Elhatton is a name identified longer than most with the business and
commercial life of Bathurst, and of New Brunswick, for that matter. It was
in the mid 1800s that the Peter Elhatton Carriage and Undertaking Ltd. were
established at the same St. George location occupied today by its successor,
Elhatton’s Funeral Home Ltd.
Peter Elhatton born in County Tyrone, Ireland, immigrated to Canada with his
father at the age of 12 in 1843 and settled in Pokeshaw. In 1852, he came to
Bathurst and served a 7 year apprenticeship in the carriage trade as a
wheelwright with a man named Lockhart. Several years later he purchased land
and first lived at 183 St. George St.
When the manufacturing business was at its peak, two blacksmiths, three
carpenters, two painters and four or five helpers were employed, a sizable
staff for that era. Produced were driving wagons (known throughout Glouster
County as Hatton Wagon, and some of them are still in existence), Phaeton
buggies, sleighs, truck wagons and slovens. Stage coaches were also built
for the Robertson House and the White House, leading hostelries of the day,
and used for transporting guests to and from the railway station.
In the meantime, Elhatton’s went further into the funeral director’s field
and coffins were also manufactured in their plant. Three types of hearses
were used in those early days. In the summer, a high black model drawn by a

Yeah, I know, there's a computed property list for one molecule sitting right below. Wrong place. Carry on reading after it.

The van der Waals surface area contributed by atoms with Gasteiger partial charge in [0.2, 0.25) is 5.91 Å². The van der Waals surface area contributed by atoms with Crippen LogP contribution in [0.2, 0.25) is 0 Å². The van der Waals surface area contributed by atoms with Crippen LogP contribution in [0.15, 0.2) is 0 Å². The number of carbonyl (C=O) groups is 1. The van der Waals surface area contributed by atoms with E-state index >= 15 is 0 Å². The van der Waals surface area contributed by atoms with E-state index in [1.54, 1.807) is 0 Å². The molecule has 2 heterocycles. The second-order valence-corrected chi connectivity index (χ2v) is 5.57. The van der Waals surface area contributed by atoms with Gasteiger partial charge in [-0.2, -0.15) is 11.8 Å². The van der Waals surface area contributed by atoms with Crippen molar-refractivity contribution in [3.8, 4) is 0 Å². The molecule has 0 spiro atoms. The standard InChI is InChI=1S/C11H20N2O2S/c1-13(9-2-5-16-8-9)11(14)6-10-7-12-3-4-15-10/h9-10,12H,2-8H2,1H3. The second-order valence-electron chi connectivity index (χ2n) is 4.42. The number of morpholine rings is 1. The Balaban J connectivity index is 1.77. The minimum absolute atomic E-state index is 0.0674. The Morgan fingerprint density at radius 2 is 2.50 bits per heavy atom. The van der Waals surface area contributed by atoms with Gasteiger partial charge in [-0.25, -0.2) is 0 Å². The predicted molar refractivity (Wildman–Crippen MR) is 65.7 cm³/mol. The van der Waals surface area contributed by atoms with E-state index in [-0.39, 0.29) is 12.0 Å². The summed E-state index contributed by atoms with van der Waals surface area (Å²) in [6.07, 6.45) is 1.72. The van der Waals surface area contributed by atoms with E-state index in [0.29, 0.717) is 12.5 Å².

team of matched black horses, which in the winter was exchanged for a lower
one on the
bobsleds for easier maneuvering in the deep snow. A white hearse
also equipped with bobsleds was used for children’s funerals.
Peter Elhatton died in 1921 and he was succeeded in the business by a
partnership involving his sons Fred and Frank. Automobiles then became the
order of the day and horse drawn vehicles gradually faded into obsolescence,
so by 1927 Elhatton’s concentrated almost entirely on funeral services.
In 1930, at the height of the Depression, the front portion of the old
carriage building was torn down and the present brick structure was erected.
In 1943, Frank Elhatton died, dissolving the partnership and Fred carried on
the business alone until joined by his eldest son, Wilbur, who is the
present owner and proprietor.
Following his father’s death in 1964, Wilbur Elhatton,
a graduate of the Boston School of Anatomy and Embalming, became proprietor.
In 1989, Wilbur’s only son, Patrick, joined the family business after
graduating from the “New England Institute” in Boston, Mass. As of today,
father and son are still working side by side. Patrick hopes to see his
three children take over the business in the future and become the 5th
generation to carry on the family tradition.
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